Let me just discuss risk real quick. There are risks to CURO’s core business (it’s basically payday lending), but I tend to think they’re overblown given the super low multiple we’re paying. These businesses have survived ages, while earnings might go up and down based on regulatory changes, I think you’re paying such a cheap price that it’s not a huge concern here. The biggest risk is really on the Katapult side; it’s such a big investment and a huge piece of CURO’s value right now that it’s really the main ingredient for driving value for CURO. Shorting FSRV / Katapult is pretty much out of the question; given the SPAC dynamics the borrow and short squeeze possibilities are just too much of a risk. So yes, there is exposure to Katapult…. but the good news is that while it may be overvalued at these prices, I don’t think it’s crazy overvalued or likely to collapse or anything. Remember, $150m is going into Katapult as part of the PIPE, and the company will have no net debt after the transaction goes through. So even if the market price of FSRV came down a lot between now and CURO getting liquidity on their shares and being able to sell, CURO would still be walking away with a mammoth win and taking a huge piece of their market cap off the table. If you just benchmarked CURO to their peers since early December, and then gave them credit for $100m/from the FSRV deal (basically the fully taxed cash they will receive, giving them no credit for the hundreds of millions of equity they’re receiving), this would be a ~$12-$13/share stock. So yes, Katapult is a risk…. but I think you’ve got a lot of downside protection built in.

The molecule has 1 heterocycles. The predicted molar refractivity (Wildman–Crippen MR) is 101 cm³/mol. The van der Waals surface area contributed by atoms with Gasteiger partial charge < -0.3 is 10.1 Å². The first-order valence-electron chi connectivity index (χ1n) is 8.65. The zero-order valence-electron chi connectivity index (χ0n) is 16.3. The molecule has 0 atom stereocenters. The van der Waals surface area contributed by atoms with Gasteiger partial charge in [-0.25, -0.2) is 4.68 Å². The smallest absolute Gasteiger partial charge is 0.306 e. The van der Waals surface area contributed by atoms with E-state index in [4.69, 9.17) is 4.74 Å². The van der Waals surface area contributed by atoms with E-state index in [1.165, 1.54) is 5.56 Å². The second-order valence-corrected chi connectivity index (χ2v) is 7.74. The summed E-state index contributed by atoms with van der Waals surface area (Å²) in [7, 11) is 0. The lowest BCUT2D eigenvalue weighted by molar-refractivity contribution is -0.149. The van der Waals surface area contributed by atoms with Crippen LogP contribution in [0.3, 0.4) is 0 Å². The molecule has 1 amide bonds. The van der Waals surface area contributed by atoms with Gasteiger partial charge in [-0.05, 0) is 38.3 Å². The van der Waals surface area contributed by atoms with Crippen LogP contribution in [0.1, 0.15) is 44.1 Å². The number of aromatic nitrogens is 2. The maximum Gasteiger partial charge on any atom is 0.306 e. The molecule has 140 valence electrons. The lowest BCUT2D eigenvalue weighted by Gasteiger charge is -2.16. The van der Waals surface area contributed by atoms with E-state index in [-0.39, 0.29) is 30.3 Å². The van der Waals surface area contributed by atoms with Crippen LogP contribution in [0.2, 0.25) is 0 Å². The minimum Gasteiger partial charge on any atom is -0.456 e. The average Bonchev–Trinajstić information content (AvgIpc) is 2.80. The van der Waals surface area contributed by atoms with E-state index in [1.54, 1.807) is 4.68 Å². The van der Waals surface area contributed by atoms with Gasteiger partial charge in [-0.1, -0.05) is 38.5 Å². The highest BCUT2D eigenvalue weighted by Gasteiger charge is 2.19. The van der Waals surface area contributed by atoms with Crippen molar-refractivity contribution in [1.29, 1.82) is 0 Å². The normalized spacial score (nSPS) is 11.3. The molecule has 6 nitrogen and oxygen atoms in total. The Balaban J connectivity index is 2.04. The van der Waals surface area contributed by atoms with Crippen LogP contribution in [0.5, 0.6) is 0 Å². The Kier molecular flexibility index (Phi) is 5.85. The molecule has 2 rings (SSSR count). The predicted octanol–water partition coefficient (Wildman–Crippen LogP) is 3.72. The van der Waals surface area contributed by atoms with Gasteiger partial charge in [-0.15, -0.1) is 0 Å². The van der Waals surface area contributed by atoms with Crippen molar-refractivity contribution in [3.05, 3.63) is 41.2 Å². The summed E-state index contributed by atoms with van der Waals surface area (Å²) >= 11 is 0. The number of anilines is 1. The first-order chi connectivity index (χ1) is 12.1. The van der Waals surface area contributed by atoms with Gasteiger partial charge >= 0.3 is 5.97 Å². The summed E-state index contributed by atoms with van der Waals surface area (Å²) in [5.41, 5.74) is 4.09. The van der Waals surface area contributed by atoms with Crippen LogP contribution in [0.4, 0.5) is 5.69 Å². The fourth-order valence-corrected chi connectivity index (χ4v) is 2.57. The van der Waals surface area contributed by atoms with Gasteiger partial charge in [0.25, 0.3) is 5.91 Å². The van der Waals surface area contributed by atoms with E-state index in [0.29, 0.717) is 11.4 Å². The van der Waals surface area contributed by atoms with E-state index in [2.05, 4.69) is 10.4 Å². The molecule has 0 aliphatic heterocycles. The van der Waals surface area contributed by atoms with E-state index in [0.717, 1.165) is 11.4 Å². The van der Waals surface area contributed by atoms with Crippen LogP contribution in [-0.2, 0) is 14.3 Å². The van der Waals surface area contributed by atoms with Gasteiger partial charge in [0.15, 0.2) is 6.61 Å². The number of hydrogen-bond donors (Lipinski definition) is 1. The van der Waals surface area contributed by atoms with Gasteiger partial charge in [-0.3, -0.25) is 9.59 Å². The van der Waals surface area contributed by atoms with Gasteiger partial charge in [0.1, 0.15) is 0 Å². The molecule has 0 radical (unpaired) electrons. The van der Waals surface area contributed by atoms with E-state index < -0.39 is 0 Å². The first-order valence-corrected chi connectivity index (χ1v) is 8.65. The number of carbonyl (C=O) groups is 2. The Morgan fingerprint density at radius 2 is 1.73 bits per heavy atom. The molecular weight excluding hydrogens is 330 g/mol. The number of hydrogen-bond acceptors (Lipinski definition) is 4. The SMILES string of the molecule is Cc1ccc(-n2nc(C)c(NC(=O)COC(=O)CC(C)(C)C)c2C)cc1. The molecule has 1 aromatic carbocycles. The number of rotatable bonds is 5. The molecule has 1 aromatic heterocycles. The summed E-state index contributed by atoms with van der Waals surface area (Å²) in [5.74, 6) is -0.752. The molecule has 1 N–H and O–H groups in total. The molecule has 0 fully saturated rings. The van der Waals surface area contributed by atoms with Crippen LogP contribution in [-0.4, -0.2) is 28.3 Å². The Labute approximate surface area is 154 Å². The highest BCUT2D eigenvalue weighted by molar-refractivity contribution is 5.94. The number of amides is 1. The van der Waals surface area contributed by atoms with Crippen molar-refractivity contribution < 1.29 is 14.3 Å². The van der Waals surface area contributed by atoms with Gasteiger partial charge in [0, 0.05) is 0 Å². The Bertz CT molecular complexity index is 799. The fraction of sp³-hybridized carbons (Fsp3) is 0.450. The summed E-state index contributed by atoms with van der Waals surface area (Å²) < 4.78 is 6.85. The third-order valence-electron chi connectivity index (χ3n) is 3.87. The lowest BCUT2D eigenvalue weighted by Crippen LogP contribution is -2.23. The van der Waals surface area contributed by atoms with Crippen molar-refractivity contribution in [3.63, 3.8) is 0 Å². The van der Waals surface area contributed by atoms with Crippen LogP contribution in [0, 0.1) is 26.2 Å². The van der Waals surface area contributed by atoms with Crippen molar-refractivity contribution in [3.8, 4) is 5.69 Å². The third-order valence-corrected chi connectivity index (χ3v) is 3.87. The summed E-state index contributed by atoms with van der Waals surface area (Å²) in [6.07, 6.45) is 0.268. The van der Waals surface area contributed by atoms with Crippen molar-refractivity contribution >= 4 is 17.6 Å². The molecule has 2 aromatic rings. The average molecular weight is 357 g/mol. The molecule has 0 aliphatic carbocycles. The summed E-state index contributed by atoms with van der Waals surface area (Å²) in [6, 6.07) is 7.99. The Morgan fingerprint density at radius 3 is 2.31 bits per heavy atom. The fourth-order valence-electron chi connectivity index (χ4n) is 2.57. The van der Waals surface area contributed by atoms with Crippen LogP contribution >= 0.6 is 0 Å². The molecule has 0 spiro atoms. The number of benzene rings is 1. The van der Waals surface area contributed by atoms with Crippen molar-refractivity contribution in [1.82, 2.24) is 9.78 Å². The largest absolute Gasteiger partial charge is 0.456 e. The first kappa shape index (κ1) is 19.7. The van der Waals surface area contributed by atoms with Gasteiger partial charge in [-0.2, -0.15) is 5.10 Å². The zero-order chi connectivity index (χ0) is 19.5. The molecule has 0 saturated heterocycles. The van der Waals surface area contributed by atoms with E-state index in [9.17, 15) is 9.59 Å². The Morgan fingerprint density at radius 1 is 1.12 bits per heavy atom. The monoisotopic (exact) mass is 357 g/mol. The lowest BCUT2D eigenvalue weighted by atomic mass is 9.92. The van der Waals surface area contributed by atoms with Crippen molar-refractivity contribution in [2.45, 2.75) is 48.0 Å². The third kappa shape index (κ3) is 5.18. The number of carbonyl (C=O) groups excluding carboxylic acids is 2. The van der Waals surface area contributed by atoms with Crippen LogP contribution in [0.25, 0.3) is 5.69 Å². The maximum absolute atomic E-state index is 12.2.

There are a lot of other puts and takes and angles to CURO. I’ve done a lot more work on this, but still have more to do and will hopefully be able to put out a more fully fleshed out article in the future (I’m also happy to engage offline with anyone looking to dive deeper). But, given how many SPACs are just ripping every day, I wanted to get this out fast as I think the opportunity is really juicy and the market can wake up to these opportunities pretty quickly (or FSRV can follow the path of every other SPAC and go up 10% every day and keep pushing the CURO holdco discount to insane levels).